East LothianRegions of ScotlandThe Lothians

Whiteadder Reservoir Visitor Guide

Whiteadder Reservoir & Priestlaw Hill are situated deep within the heart of the Lammermuir Hills in East Lothian. The reservoir was intended to be an additional source of drinking water for the county, but after work was completed in 1968, it became a haven for wildlife as well as a popular location for fishing and water sports.

A popular walking trail takes walkers around the reservoir to the heather-covered summit of Priestlaw Hill which has stunning views of the countryside in both East Lothian and the Scottish Borders.

Address:Whiteadder Reservoir,
TD11 3SN
Opening Hours:Whiteadder Reservoir and Priestlaw Hill are accessible 24/7, 365 days a year.
Admission Price:N/A
Parking:Off-road parking spaces are located on the B6355 opposite the turning to Priestlaw Farm. It may be possible to park on roadside verges elsewhere dependent on weather conditions.
Facilities:There are no facilities in the immediate area. The nearest facilities are located in Gifford (9 miles north) and Duns (12 miles south).
Photos:Virtual Tour
YouTube Video


East Lothian is a county with a surprisingly diverse landscape, from the sublime golden sand beaches of Yellowcraig and Seacliff to the pretty country villages of Athelstaneford and Preston. The county is also home to one of the wildest hill ranges in the south of Scotland, thanks to the vast Lammermuir Hills, which span the southernmost region and beyond to Selkirk and Berwick in the Scottish Borders.

Although these hills equal Edinburgh’s Pentland Hills for size they see far fewer visitors, perhaps because the crowds of the capital prefer the shorter journey to places like Flotterstone and Swanston which lie just a few minute’s drive south of the city bypass.

That means East Lothian’s hill range is much quieter and it’s entirely possible to set off on a midweek walk and not see another person for hours on end – something that’s nigh-on impossible as you near the city.

There are multiple walking routes through the Lammermuir’s but one of the nicest (in my opinion) is the circular trail south of Whiteadder Reservoir and around Priestlaw Hill. The reservoir is a relatively recent addition to the area, having been constructed in the 1960s as an additional drinking water supply for East Lothian, but it now also serves as an important habitat for a variety of birdlife that thrives in the surrounding moorland.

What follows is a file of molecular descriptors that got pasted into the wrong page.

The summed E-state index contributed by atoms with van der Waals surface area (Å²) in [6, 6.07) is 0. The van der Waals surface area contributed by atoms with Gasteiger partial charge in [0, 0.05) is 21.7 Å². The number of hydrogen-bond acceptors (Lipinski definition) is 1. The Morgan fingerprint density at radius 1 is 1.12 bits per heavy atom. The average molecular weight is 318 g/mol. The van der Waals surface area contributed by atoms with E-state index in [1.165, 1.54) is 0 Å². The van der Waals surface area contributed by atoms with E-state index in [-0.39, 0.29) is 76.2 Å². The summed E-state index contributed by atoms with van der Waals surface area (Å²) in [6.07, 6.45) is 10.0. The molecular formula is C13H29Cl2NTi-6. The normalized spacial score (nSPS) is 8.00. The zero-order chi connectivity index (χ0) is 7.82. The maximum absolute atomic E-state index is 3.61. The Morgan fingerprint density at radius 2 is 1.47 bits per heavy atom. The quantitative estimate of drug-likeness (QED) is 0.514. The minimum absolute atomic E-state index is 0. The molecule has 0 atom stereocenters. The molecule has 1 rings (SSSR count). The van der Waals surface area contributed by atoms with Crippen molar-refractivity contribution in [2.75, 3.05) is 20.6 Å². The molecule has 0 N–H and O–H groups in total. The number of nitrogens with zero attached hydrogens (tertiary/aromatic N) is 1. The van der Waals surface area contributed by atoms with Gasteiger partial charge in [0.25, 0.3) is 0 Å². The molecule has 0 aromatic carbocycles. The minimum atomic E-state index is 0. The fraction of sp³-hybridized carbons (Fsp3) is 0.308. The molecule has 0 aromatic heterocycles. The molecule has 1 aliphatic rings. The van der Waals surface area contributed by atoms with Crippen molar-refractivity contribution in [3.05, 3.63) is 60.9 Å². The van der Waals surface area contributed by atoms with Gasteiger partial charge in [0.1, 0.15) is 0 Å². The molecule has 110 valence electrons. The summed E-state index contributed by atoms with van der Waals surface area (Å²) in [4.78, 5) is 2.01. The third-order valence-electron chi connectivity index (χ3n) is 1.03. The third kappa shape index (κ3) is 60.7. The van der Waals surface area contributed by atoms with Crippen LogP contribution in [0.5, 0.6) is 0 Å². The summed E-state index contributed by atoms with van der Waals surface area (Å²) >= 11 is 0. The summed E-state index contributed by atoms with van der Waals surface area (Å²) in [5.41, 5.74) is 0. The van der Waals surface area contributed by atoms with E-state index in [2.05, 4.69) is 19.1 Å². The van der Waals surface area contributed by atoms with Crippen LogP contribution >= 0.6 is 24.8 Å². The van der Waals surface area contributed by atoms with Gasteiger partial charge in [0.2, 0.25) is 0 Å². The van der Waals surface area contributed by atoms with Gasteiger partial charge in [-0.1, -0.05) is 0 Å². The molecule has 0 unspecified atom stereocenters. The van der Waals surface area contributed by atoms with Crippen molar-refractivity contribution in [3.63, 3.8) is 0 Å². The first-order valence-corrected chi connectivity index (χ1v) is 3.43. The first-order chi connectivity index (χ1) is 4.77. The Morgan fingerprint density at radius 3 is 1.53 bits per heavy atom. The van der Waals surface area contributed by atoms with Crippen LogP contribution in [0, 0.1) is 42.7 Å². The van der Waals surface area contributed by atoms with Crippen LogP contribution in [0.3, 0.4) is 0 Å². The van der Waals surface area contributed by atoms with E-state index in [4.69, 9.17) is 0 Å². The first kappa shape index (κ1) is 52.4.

In addition to the wildlife-spotting opportunities, Whiteadder Reservoir is also a popular place for summertime watersports, hence the reason a watersports centre was built on the northern shore which is one of the premier places in southeast Scotland to learn how to safely use a sailing boat, kayak, canoe or paddleboard.

Whiteadder Reservoir & Priestlaw Hill

Those visitors who prefer a rather less active pastime will no doubt enjoy a spot of Whiteadder Reservoir fishing as it’s possible to fly fish from either the bank or from a boat as long as a fishing fee has been paid.

It’s also possible to brave the cold and go swimming at the watersports centre which has changing facilities, though pre-booking is necessary which you can do via their website or by contacting them on their Facebook page.

Heading south of the reservoir takes visitors deeper into the wilderness of the Lammermuir Hills to Priestlaw Hill which has an elevation of 1,250 feet. Walkers looking for great views will undoubtedly enjoy climbing this hill, as the summit offers beautiful views of East Lothian and the Borders.

On a clear day it’s possible to see as far as Fife looking north and the Cheviot Hills looking south as well as two enormous wind farms in the near distance, so a camera with a decent zoom (Amazon link to the camera I use) is well worth packing in your backpack when you visit.

It’s interesting to note that this walking trail follows the historic Herring Road, which Dunbar fishwives used in the 18th and 19th centuries. Back then, Dunbar was a major fishing port, and women would carry enormous creels of fish over 28 miles from Dunbar Harbour to the market town of Lauder before returning on the same route, laden down with salted fish.

Today, much of the route is used by farm vehicles, so it has been widened and the surface has been reinforced, but you will at least get an idea of what it would have been like to walk through the landscape, which is virtually unchanged from those bygone days.

Whiteadder Reservoir & Priestlaw Hill

The Highlights

1: The Lammermuir Hills are an off-grid gem that offers a touch of Highland-esque scenery just a short drive from Edinburgh. This walking trail around Whiteadder Reservoir and Priestlaw Hill is a great way to experience the landscape of the hill range.

2: Anyone looking to try watersports – whether sailing, kayaking, or paddleboarding – can learn safely at the Whiteadder Watersports Centre. The centre offers expert tuition with trained instructors and equipment rentals that include sailing boats, sit-on kayaks, and paddleboards.

3: Whiteadder Reservoir is a good place for birdwatching throughout the year so taking a pair of binoculars (link to recommended optics) is highly recommended. Keen-eyed twitchers will see flocks of barnacle and pink-footed geese in winter, while other months welcome pochard, shelduck, mute swans, oystercatchers, herons, and great crested grebes, amongst other species.

Visiting Tips

1: The track on the western side of Priestlaw Hill is partially gravelled and relatively firm underfoot so it shouldn’t be too muddy even in the depths of winter. Sadly, the same can’t be said for the trail on the east side, which sees lots of rainwater running off the hillside. Waterproof walking boots (link to recommended pairs) are highly recommended.

2: Those visitors coming from the direction of Edinburgh will likely pass through the village of Gifford, which has a co-op and a couple of cafes. There are no other places to purchase food after Gifford, so it’s a good place to stock up on snacks before heading into the hills.

Whiteadder Reservoir & Priestlaw Hill

Walking Route

1: To begin the trail, park off the road near the cattle grid opposite the turning to Priestlaw Farm. There’s only room for around 5 cars but as it’s a rather quiet location you shouldn’t have any problem finding a space.